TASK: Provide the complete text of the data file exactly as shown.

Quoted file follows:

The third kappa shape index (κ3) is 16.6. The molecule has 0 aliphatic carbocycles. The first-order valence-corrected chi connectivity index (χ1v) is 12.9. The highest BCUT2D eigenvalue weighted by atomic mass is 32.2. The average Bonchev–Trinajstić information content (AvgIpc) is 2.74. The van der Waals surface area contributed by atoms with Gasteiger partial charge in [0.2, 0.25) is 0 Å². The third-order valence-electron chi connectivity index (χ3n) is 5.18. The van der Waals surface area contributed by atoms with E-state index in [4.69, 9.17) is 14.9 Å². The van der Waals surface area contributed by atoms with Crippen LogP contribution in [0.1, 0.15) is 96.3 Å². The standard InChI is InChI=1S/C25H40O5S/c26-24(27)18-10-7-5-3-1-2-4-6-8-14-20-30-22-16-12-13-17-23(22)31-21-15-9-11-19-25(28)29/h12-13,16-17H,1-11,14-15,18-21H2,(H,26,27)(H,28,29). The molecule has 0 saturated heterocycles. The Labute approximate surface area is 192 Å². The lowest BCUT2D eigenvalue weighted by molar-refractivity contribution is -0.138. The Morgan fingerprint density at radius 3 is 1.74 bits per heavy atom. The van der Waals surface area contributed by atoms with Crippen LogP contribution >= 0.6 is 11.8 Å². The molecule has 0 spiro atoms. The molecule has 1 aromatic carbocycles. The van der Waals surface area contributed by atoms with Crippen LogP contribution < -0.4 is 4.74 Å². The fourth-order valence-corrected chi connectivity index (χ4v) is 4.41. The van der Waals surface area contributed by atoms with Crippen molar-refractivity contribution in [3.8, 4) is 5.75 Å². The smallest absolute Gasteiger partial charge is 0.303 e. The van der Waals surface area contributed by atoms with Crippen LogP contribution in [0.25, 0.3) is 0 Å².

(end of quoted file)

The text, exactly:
The third kappa shape index (κ3) is 16.6. The molecule has 0 aliphatic carbocycles. The first-order valence-corrected chi connectivity index (χ1v) is 12.9. The highest BCUT2D eigenvalue weighted by atomic mass is 32.2. The average Bonchev–Trinajstić information content (AvgIpc) is 2.74. The van der Waals surface area contributed by atoms with Gasteiger partial charge in [0.2, 0.25) is 0 Å². The third-order valence-electron chi connectivity index (χ3n) is 5.18. The van der Waals surface area contributed by atoms with E-state index in [4.69, 9.17) is 14.9 Å². The van der Waals surface area contributed by atoms with Crippen LogP contribution in [0.1, 0.15) is 96.3 Å². The standard InChI is InChI=1S/C25H40O5S/c26-24(27)18-10-7-5-3-1-2-4-6-8-14-20-30-22-16-12-13-17-23(22)31-21-15-9-11-19-25(28)29/h12-13,16-17H,1-11,14-15,18-21H2,(H,26,27)(H,28,29). The molecule has 0 saturated heterocycles. The Labute approximate surface area is 192 Å². The lowest BCUT2D eigenvalue weighted by molar-refractivity contribution is -0.138. The Morgan fingerprint density at radius 3 is 1.74 bits per heavy atom. The van der Waals surface area contributed by atoms with Crippen LogP contribution >= 0.6 is 11.8 Å². The molecule has 0 spiro atoms. The molecule has 1 aromatic carbocycles. The van der Waals surface area contributed by atoms with Crippen LogP contribution < -0.4 is 4.74 Å². The fourth-order valence-corrected chi connectivity index (χ4v) is 4.41. The van der Waals surface area contributed by atoms with Crippen molar-refractivity contribution in [3.8, 4) is 5.75 Å². The smallest absolute Gasteiger partial charge is 0.303 e. The van der Waals surface area contributed by atoms with Crippen LogP contribution in [0.25, 0.3) is 0 Å².